Posture Evaluations, Part 6: Blending Static Posture and Functional Movement Analysis

By Jeffrey Tucker, DC, DACRB

Do you ever feel weird when new patients come in who have been to other chiropractors and say, "Adjustments only provide temporary relief"? I'm sick of hearing it. Don't get me wrong: I love seeing new patients, but I feel bad that this person almost gave up on chiropractic care altogether! Most chiropractors I meet are warm and caring, and they have a curious presence about them. The overwhelming majority genuinely want people to get better.

There's also the business side, of course, and I'm just like you: I need new patients and I want them to stick around for the care and treatment they need. Posture analysis, movement analysis and anti-aging strategies are methods I focus on in my "rehab" practice to create long-term relationships. As we walk this pathway and journey of chiropractic - engaging the study of posture - we cross the broad terrain of static posture into functional movements. Using functional movement analysis, I see more clearly who patients are and how their individual range of flexibility and strength within a single body segment is connected to the greater whole.

Functional Movement Analysis

In case you are not aware, we have a compass in the functional movement analysis practice, a guidance system to identify, rate and rank movement limitations and asymmetries. It is called the Functional Movement Screen (FMS). [Dr. Robert George reviewed the FMS in the Dec. 2, 2010 issue. Read "An Introduction to the Functional Movement Screen" for more information.] I was fortunate to be picked by Gray Cook and Lee Burton to teach other practitioners how to perform the FMS. Another functional movement analysis system is the National Academy of Sports Medicine (NASM) corrective exercise training. I especially like functional movement pattern testing because based on the observed movement assessments, I can create corrective exercise instructions that are individualized and eventually correlate these with an outcome.

People are coming in with suppressed neural activity that generates inhibited muscles, fatigue, physical and emotional stress (discomfort, anxiety, irritability), inefficient core stabilization, and collapsed postures. If my new patient is smart enough to be working out, great; but I still find too many patients who let their workouts get routine. In other words, their workouts no longer offer much variety of movement or challenge. I think as part of our services and care, we need to learn how to create programs for flexibility, balance, strength, cardio, and longevity. The FMS and corrective exercise specialist (CES) programs are part of that strategy.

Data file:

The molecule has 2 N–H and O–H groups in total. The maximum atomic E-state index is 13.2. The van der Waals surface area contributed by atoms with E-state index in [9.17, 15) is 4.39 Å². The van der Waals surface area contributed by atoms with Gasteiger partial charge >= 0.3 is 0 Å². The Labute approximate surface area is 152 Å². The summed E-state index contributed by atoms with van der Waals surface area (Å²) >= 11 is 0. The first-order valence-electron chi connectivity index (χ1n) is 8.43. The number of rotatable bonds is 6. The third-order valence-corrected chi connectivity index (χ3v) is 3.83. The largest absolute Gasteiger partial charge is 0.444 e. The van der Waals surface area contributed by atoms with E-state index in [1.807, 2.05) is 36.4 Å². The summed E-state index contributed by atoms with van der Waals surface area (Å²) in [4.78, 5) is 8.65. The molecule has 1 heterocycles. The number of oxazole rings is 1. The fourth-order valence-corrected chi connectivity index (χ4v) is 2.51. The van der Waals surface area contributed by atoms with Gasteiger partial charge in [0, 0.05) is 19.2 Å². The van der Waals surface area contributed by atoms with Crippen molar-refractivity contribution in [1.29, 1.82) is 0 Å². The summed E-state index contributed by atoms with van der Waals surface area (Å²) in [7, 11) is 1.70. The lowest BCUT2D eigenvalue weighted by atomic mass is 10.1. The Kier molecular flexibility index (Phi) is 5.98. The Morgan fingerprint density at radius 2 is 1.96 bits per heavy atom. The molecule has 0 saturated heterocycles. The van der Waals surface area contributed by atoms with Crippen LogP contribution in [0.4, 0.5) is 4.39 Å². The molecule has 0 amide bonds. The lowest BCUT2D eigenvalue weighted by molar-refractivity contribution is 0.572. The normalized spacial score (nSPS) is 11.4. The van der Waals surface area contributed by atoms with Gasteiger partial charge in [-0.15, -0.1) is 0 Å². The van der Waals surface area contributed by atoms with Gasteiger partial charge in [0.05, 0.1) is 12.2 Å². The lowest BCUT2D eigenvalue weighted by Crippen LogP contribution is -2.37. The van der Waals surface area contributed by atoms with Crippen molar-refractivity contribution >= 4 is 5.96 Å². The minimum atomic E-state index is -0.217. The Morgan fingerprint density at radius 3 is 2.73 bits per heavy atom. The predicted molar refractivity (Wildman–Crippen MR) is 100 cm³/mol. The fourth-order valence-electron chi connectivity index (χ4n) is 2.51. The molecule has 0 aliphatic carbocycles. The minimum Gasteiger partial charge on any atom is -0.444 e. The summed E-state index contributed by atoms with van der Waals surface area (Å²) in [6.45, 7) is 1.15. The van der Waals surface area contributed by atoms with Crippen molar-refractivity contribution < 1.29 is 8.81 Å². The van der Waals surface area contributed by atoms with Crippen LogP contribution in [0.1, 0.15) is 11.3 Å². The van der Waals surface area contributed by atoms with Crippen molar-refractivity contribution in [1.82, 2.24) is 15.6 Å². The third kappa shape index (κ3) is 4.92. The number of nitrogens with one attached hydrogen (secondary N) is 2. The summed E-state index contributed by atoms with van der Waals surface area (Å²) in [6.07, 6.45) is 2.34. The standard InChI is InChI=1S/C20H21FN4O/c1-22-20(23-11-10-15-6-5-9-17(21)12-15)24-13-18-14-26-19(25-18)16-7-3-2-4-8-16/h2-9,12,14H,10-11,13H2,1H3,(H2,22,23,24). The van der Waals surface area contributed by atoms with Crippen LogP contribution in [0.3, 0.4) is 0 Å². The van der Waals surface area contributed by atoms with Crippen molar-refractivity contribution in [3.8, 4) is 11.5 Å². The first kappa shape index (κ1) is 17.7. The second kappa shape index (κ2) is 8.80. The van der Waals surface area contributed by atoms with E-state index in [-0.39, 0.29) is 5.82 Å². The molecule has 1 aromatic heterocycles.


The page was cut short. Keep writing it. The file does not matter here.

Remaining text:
Transforming Movement Patterns

Pain affects motor control in unpredictable and inconsistent ways. The FMS is an interpretive map that teaches you how to avoid repeating the same dysfunctional movement scenario over and over. I am trying to help prevent and resolve movement conflict. After I have helped my patients get out of acute pain, I offer them appointments that allow me to perform the Functional Movement Screen. The FMS is a re-examination session that allows me to gather information, organize and facilitate future corrective exercise sessions.

While you might be doing the same adjustment over and over, I am trying to get patients to understand and work with dynamic mobility, strength, balance, and power. I want to help them overcome neural and muscle inefficiency, and movement confusion. In short, I take 12-20 minutes to perform the FMS, I explain the score they achieve; then I set clear goals, objectives and appointment agendas.